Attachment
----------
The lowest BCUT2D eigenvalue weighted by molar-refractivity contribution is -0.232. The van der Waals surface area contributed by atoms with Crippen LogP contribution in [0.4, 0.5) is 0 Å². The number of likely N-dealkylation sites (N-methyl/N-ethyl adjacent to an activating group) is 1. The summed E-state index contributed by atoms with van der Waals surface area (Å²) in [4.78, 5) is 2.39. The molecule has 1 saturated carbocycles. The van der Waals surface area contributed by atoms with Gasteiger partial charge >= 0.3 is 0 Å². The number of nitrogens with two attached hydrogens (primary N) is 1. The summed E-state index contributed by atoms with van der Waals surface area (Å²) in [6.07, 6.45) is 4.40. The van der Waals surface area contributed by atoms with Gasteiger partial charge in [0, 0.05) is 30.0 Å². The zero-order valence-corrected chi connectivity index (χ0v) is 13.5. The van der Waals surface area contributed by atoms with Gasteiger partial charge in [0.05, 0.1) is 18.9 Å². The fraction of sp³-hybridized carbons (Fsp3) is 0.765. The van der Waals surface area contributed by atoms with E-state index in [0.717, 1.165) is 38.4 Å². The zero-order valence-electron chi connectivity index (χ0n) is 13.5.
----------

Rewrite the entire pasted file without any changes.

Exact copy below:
The lowest BCUT2D eigenvalue weighted by molar-refractivity contribution is -0.232. The van der Waals surface area contributed by atoms with Crippen LogP contribution in [0.4, 0.5) is 0 Å². The number of likely N-dealkylation sites (N-methyl/N-ethyl adjacent to an activating group) is 1. The summed E-state index contributed by atoms with van der Waals surface area (Å²) in [4.78, 5) is 2.39. The molecule has 1 saturated carbocycles. The van der Waals surface area contributed by atoms with Gasteiger partial charge >= 0.3 is 0 Å². The number of nitrogens with two attached hydrogens (primary N) is 1. The summed E-state index contributed by atoms with van der Waals surface area (Å²) in [6.07, 6.45) is 4.40. The van der Waals surface area contributed by atoms with Gasteiger partial charge in [0, 0.05) is 30.0 Å². The zero-order valence-corrected chi connectivity index (χ0v) is 13.5. The van der Waals surface area contributed by atoms with Gasteiger partial charge in [0.05, 0.1) is 18.9 Å². The fraction of sp³-hybridized carbons (Fsp3) is 0.765. The van der Waals surface area contributed by atoms with E-state index in [0.717, 1.165) is 38.4 Å². The zero-order valence-electron chi connectivity index (χ0n) is 13.5.